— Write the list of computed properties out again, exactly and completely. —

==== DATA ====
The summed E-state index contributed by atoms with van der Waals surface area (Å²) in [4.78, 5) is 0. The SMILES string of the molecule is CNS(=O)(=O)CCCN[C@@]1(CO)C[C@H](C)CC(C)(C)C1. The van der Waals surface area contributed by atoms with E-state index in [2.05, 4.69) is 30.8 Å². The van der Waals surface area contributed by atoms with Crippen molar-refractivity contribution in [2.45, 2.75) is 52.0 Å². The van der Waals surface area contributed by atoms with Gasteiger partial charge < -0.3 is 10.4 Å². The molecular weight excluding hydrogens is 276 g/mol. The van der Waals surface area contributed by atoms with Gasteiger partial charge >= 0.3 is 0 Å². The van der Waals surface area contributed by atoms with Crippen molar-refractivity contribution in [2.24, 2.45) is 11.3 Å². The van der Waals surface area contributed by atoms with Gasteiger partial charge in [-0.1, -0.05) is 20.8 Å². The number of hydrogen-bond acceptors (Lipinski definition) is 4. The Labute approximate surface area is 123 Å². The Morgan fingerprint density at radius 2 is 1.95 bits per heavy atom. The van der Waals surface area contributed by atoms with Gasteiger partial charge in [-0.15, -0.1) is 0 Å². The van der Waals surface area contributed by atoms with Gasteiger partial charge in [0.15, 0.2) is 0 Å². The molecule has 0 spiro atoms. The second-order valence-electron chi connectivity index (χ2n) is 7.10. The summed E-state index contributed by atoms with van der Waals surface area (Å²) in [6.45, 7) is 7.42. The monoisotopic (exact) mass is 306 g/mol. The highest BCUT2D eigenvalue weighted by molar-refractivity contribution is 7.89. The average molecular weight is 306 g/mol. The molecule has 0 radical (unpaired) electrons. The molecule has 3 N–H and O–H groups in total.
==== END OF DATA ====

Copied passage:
The summed E-state index contributed by atoms with van der Waals surface area (Å²) in [4.78, 5) is 0. The SMILES string of the molecule is CNS(=O)(=O)CCCN[C@@]1(CO)C[C@H](C)CC(C)(C)C1. The van der Waals surface area contributed by atoms with E-state index in [2.05, 4.69) is 30.8 Å². The van der Waals surface area contributed by atoms with Crippen molar-refractivity contribution in [2.45, 2.75) is 52.0 Å². The van der Waals surface area contributed by atoms with Gasteiger partial charge < -0.3 is 10.4 Å². The molecular weight excluding hydrogens is 276 g/mol. The van der Waals surface area contributed by atoms with Gasteiger partial charge >= 0.3 is 0 Å². The van der Waals surface area contributed by atoms with Crippen molar-refractivity contribution in [2.24, 2.45) is 11.3 Å². The van der Waals surface area contributed by atoms with Gasteiger partial charge in [-0.1, -0.05) is 20.8 Å². The number of hydrogen-bond acceptors (Lipinski definition) is 4. The Labute approximate surface area is 123 Å². The Morgan fingerprint density at radius 2 is 1.95 bits per heavy atom. The van der Waals surface area contributed by atoms with Gasteiger partial charge in [-0.15, -0.1) is 0 Å². The van der Waals surface area contributed by atoms with Gasteiger partial charge in [0.15, 0.2) is 0 Å². The molecule has 0 spiro atoms. The second-order valence-electron chi connectivity index (χ2n) is 7.10. The summed E-state index contributed by atoms with van der Waals surface area (Å²) in [6.45, 7) is 7.42. The monoisotopic (exact) mass is 306 g/mol. The highest BCUT2D eigenvalue weighted by molar-refractivity contribution is 7.89. The average molecular weight is 306 g/mol. The molecule has 0 radical (unpaired) electrons. The molecule has 3 N–H and O–H groups in total.